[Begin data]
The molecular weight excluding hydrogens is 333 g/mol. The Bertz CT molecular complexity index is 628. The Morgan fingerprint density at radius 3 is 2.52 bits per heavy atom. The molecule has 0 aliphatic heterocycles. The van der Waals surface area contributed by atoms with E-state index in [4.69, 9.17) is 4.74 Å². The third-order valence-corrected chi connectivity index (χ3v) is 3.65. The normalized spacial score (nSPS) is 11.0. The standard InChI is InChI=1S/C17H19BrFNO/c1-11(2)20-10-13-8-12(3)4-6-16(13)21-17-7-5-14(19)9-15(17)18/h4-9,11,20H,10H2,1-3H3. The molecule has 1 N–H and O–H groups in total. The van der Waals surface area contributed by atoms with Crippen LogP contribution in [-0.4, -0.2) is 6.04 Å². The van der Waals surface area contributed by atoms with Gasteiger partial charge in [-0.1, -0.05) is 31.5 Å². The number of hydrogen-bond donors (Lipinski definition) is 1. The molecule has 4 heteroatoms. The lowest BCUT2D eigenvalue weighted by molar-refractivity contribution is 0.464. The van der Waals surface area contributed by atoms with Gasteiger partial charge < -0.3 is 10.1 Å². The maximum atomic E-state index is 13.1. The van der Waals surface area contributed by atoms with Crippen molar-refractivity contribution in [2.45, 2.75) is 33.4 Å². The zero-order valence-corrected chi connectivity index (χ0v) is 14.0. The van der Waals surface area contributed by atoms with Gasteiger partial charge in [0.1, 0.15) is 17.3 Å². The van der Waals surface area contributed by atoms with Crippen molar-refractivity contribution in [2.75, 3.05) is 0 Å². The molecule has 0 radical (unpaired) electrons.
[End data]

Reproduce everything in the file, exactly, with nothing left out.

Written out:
The molecular weight excluding hydrogens is 333 g/mol. The Bertz CT molecular complexity index is 628. The Morgan fingerprint density at radius 3 is 2.52 bits per heavy atom. The molecule has 0 aliphatic heterocycles. The van der Waals surface area contributed by atoms with E-state index in [4.69, 9.17) is 4.74 Å². The third-order valence-corrected chi connectivity index (χ3v) is 3.65. The normalized spacial score (nSPS) is 11.0. The standard InChI is InChI=1S/C17H19BrFNO/c1-11(2)20-10-13-8-12(3)4-6-16(13)21-17-7-5-14(19)9-15(17)18/h4-9,11,20H,10H2,1-3H3. The molecule has 1 N–H and O–H groups in total. The van der Waals surface area contributed by atoms with Crippen LogP contribution in [-0.4, -0.2) is 6.04 Å². The van der Waals surface area contributed by atoms with Gasteiger partial charge in [-0.1, -0.05) is 31.5 Å². The number of hydrogen-bond donors (Lipinski definition) is 1. The molecule has 4 heteroatoms. The lowest BCUT2D eigenvalue weighted by molar-refractivity contribution is 0.464. The van der Waals surface area contributed by atoms with Gasteiger partial charge < -0.3 is 10.1 Å². The maximum atomic E-state index is 13.1. The van der Waals surface area contributed by atoms with Crippen molar-refractivity contribution in [2.45, 2.75) is 33.4 Å². The zero-order valence-corrected chi connectivity index (χ0v) is 14.0. The van der Waals surface area contributed by atoms with Gasteiger partial charge in [0.1, 0.15) is 17.3 Å². The van der Waals surface area contributed by atoms with Crippen molar-refractivity contribution in [2.75, 3.05) is 0 Å². The molecule has 0 radical (unpaired) electrons.